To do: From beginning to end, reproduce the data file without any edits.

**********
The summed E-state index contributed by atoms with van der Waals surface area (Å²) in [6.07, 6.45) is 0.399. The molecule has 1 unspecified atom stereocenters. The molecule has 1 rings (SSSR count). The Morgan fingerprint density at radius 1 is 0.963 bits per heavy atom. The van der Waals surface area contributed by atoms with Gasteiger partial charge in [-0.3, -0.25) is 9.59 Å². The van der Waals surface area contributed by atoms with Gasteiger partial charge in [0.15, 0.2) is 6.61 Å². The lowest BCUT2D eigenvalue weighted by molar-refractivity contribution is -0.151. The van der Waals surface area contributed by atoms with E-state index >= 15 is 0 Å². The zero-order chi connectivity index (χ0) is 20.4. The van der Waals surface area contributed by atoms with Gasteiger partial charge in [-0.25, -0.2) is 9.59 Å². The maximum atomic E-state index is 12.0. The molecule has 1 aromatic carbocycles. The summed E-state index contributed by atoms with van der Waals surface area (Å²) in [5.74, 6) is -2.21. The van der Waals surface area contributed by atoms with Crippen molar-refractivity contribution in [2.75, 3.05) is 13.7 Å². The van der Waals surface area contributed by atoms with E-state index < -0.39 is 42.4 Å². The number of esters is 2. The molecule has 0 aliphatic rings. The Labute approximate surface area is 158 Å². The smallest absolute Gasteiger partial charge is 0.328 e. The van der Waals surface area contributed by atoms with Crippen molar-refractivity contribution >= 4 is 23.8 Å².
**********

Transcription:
The summed E-state index contributed by atoms with van der Waals surface area (Å²) in [6.07, 6.45) is 0.399. The molecule has 1 unspecified atom stereocenters. The molecule has 1 rings (SSSR count). The Morgan fingerprint density at radius 1 is 0.963 bits per heavy atom. The van der Waals surface area contributed by atoms with Gasteiger partial charge in [-0.3, -0.25) is 9.59 Å². The van der Waals surface area contributed by atoms with Gasteiger partial charge in [0.15, 0.2) is 6.61 Å². The lowest BCUT2D eigenvalue weighted by molar-refractivity contribution is -0.151. The van der Waals surface area contributed by atoms with E-state index >= 15 is 0 Å². The zero-order chi connectivity index (χ0) is 20.4. The van der Waals surface area contributed by atoms with Gasteiger partial charge in [-0.25, -0.2) is 9.59 Å². The maximum atomic E-state index is 12.0. The molecule has 1 aromatic carbocycles. The summed E-state index contributed by atoms with van der Waals surface area (Å²) in [5.74, 6) is -2.21. The van der Waals surface area contributed by atoms with Crippen molar-refractivity contribution in [2.75, 3.05) is 13.7 Å². The van der Waals surface area contributed by atoms with E-state index < -0.39 is 42.4 Å². The number of esters is 2. The molecule has 0 aliphatic rings. The Labute approximate surface area is 158 Å². The smallest absolute Gasteiger partial charge is 0.328 e. The van der Waals surface area contributed by atoms with Crippen molar-refractivity contribution >= 4 is 23.8 Å².